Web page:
Paper-shredding program promotes opportunities for disabled
by Sally Litchfield
MDJ Feature editor
sallylit@bellsouth.net
January 23, 2013 12:00 AM | 3795 views | 1 1 comments | 16 16 recommendations | email to a friend | print

Milledge Porter of Marietta proudly shreds documents for recycling with the Right in the Community organization. Right in the Community helps place high-functioning developmentally challenged people in a job who might not be given the opportunity to work otherwise. <br>Staff/Nathan Self
Milledge Porter of Marietta proudly shreds documents for recycling with the Right in the Community organization. Right in the Community helps place high-functioning developmentally challenged people in a job who might not be given the opportunity to work otherwise.
Staff/Nathan Self
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Jerrie Paschal, executive director of Right in the Community, gives a helping hand to Aaren Panichi of east Cobb as she sorts paper to be shredded.
Jerrie Paschal, executive director of Right in the Community, gives a helping hand to Aaren Panichi of east Cobb as she sorts paper to be shredded.
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Working quickly to remove staples from boxes of paperwork, Phillip Thomas of Marietta seems to really love his job at the Right In the Community work initiative. ‘RitC has always been an innovator,’ said Cathy Nehr, who serves as vice president on RitC’s board of directors and has a developmentally disabled 32-year-old son, Allen.
Working quickly to remove staples from boxes of paperwork, Phillip Thomas of Marietta seems to really love his job at the Right In the Community work initiative. ‘RitC has always been an innovator,’ said Cathy Nehr, who serves as vice president on RitC’s board of directors and has a developmentally disabled 32-year-old son, Allen.
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Adults with developmental disabilities bring value to the community through a document shredding initiative run through Right in the Community. For over 50 years, RitC has provided information and support to people with developmental disabilities and their families that live in Cobb County.

“RitC has always been an innovator,” said Cathy Nehr, who serves as vice president on RitC’s board of directors and has a developmentally disabled 32-year-old son, Allen.

“RitC is committed to promoting opportunities for all people with developmental disabilities to live full, productive, self-determined lives of the highest quality by fostering local communities which embrace all people,” according the their website, www.rightinthecommunity.org.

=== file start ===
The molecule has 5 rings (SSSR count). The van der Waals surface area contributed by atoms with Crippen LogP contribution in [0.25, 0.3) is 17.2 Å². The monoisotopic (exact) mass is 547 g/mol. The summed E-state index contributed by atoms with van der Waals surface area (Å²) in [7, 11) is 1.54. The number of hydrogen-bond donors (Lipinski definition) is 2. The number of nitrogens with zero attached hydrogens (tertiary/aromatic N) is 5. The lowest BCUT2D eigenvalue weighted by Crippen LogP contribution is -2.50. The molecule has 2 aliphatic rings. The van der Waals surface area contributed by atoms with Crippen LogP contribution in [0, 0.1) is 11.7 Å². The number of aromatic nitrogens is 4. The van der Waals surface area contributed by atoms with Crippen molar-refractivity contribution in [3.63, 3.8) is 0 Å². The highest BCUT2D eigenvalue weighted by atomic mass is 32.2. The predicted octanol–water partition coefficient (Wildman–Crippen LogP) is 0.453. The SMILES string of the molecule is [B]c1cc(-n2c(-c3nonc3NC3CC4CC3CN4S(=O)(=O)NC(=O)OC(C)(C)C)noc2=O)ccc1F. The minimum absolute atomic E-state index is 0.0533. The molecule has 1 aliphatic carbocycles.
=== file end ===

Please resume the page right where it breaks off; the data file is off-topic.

One way RitC meets its mission is by promoting job opportunities for the developmentally disabled. Nehr, a volunteer, donor and mother realized that those with special needs should be afforded more than arts and crafts and outings generally offered to the disabled.

“These (developmentally disabled) individuals have value. The lower functioning individuals have not been given the opportunity to learn job skills,” said Nehr, a Kennesaw resident who is married to Gary. They have another son, Eric, 23.

Nehr believes that special needs could contribute to society. In 2009, she started a shredding initiative for those with developmental disabilities that became the basis of her dissertation for an Executive Doctorate in Business at Georgia State University.

Six special needs clients came to shred a year’s worth of documents at Medibase Group, Inc., where Nehr works in health care consulting. They disassembled folders, files, took out staples, clips, shredded documents and then recycled the output.

“They were so excited to be going to work,” she said.

Not only did the clients get on the job training, they also learned other basic skills such as getting to work on time and acting appropriately.

“We have proven as others have that these individuals can add value and be very successful in a supportive environment,” Nehr said.

When the initial shredding project was over, Nehr said, “We realized we couldn’t put the genie back in the bottle. We had to keep (the project) going.”

The initiative was transferred to RitC that became the worksite for the shredding. After receiving grants from non-profit Holly Lane Foundation and from Cobb County, RitC used Nehr’s model for a second shredding initiative completed in November 2011 and started a third in January 2012, expanding the number of clients working to 12.

The shredding initiative creates opportunities for special needs people to succeed.

“By being more self-sufficient (special needs individuals) can add to the community and be less dependent and contribute to society,” she said.

RitC needs businesses to give special needs individuals the opportunity to work rather than relying on grants.

“We need individual businesses who can contribute documents to be shredded. We’re very competitive with the pricing. We would love for an organization to take us on so we could regularly shred their documents,” Nehr said.

Right in the Community is located at 1830 Water Place, Suite 120, Atlanta, in Cobb County. For more information, visit www.rightinthecommunity.org. To explore having your business’ documents shredded at RitC, call 770-427-8401.
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Karen Carlisle
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January 24, 2013
This is a great article about a terrific organization. Right in the Community works with individuals, families and like-minded organizations to help change lives. Kudos to Jeri Pascal, Cathy Nehr and all the staff and volunteers at Right in the Community who make a difference every day for individuals with disabilities!
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